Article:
When the piston 52 does reach its uppermost position abutting lower end 132of valve housing section 24, the motor 84 will again stall out which will be sensed by motor controller circuit 180, and the controller/recorder 158will direct the motor 84 to shut down and will then wait for a programmed time interval to elapse as determined by timer 176. These steps are represented by operational blocks 214 and 216.
So long as the controller/recorder has not been turned off or otherwise received a command indicating that testing should be terminated, the process will return to the beginning as indicated by logic line 218 after the appropriate elapsed time and the motor 84 will again be started in a first direction to expand sample chamber 40 as indicated by operational block 188.
Thus, the apparatus 18 may be lowered into the well 10 as generally indicated in FIG. 1 and moved between a variety of positions such as 18A, 18B and 18C while allowing the controller/recorder 158 to go through the cycle of drawing and testing a sample as represented in FIG. 6 one or moretimes for each of the positions 18A, 18B and 18C.
Each of these samples is taken while the tool 18 remains downhole in the well. Each test will begin with the well fluid sample trapped in the sample chamber 40 at a pressure and temperature substantially identical tothat of well fluid in the well 10 at the downhole location at which the sample was trapped, and without the trapped fluid sample having gone through any significant change in pressure or temperature during the trapping procedure and prior to the actual expansion of the sample as indicated at portion 168 of the curve 162 shown in FIG. 4.
From the pressure versus volume data which is generated and recorded by recorder/controller 158, the bubble-point pressure of the trapped sample can be determined as represented by the horizontal value 174 shown in the pressure versus volume chart of FIG. 4. It will be appreciated that the actual analysis of the data may not be conducted until the recorder/controller 158 has been retrieved to the surface. It is also verypossible, however, for the recorder/controller 158 to interpret the data downhole and communicate upward by data transmitter 184 data indicative ofthe bubble-point pressure 174. Also, it is possible for the recorder/controller 158 to communicate the raw data uphole and for that data to be analyzed in real time at the surface.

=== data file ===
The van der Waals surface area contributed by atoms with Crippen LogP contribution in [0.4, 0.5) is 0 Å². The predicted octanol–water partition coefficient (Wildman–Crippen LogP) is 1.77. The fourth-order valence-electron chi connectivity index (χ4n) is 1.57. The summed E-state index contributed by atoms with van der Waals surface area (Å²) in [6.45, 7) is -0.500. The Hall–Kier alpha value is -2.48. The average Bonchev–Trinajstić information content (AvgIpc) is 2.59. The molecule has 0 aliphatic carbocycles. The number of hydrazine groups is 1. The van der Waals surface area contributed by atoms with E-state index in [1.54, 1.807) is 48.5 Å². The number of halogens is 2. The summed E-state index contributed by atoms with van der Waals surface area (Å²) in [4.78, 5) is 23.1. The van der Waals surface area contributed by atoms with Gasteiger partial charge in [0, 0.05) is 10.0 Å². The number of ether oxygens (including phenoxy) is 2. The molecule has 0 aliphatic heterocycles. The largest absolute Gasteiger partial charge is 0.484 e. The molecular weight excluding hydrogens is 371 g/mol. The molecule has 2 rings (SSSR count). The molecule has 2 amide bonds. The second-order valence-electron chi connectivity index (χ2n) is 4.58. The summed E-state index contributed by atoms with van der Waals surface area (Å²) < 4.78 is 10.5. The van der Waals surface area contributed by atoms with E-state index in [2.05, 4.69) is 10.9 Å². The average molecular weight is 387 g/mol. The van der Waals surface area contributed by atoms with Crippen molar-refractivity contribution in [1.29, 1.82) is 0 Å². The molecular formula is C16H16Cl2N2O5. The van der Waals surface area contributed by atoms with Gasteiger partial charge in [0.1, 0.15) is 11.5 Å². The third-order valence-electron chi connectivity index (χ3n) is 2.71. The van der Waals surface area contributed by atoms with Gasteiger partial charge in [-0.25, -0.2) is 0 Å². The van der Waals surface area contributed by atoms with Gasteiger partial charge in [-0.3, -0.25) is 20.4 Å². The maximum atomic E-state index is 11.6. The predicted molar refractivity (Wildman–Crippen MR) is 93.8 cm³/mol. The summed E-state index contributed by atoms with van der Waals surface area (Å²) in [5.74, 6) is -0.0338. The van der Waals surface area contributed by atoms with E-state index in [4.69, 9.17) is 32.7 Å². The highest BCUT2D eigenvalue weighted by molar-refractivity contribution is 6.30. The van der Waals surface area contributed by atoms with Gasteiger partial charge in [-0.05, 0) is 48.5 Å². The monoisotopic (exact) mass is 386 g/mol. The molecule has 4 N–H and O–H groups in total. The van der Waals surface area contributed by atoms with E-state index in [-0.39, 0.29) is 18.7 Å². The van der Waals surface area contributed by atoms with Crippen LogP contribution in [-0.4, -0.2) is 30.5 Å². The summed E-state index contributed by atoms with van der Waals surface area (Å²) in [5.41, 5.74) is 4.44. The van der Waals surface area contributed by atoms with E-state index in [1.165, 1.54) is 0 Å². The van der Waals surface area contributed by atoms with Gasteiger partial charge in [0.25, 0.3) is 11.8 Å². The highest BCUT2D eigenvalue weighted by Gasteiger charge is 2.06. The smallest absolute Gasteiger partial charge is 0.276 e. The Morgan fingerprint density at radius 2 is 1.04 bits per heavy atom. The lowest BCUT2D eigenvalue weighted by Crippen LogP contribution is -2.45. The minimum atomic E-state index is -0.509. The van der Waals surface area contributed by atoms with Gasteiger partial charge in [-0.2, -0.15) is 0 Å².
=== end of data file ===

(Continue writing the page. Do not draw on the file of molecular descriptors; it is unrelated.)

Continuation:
In addition to determining the bubble-point pressure of the sample, other parameters of the trapped sample such as the compressibility of the samplemay be readily determined from the pressure versus volume data like that ofFIG. 4.
By trapping one or more well fluid samples and measuring the bubble point thereof at a plurality of elevations within the well as indicated by positions 18A, 18B and 18C in FIG. 1, it can then be readily determined atwhat depth within the well 10 the gas in solution in the produced well fluid is breaking out of solution. It will be appreciated by those skilledin the art that it is of considerable interest to know at what point withinthe well the natural dissolved gas breaks out of solution from the liquid oil. For example, it is very undesirable for the gas to break out of solution at the formation face where the well fluid first flows into the well, and thus if it can be determined by tests like those illustrated in FIG. 1 that the gas is not breaking out of solution until the fluid has reached some given elevation within the well, this will confirm that the well is operating in a satisfactory manner and that gas is not breaking out of solution as the fluid is initially produced into the well bore.
During the testing described above, the well can either be flowing or not flowing.
The description set forth above of the tool 18 in connection with FIGS. 1-3shows one preferred manner of transporting the apparatus 18 into the well, namely on a slick line or wireline 16.
In addition to being run on a slick line or wireline, the tool 18 may also be placed inside a gauge carrier and included in a workstring like other types of gauges commonly utilized in drill stem testing wherein various test tools including the gauges are run on a string of tubing generally referred to as a test string. The apparatus 18 may easily be constructed to be received in a one-inch to one-and-one-half-inch diameter cavity of agauge carrier.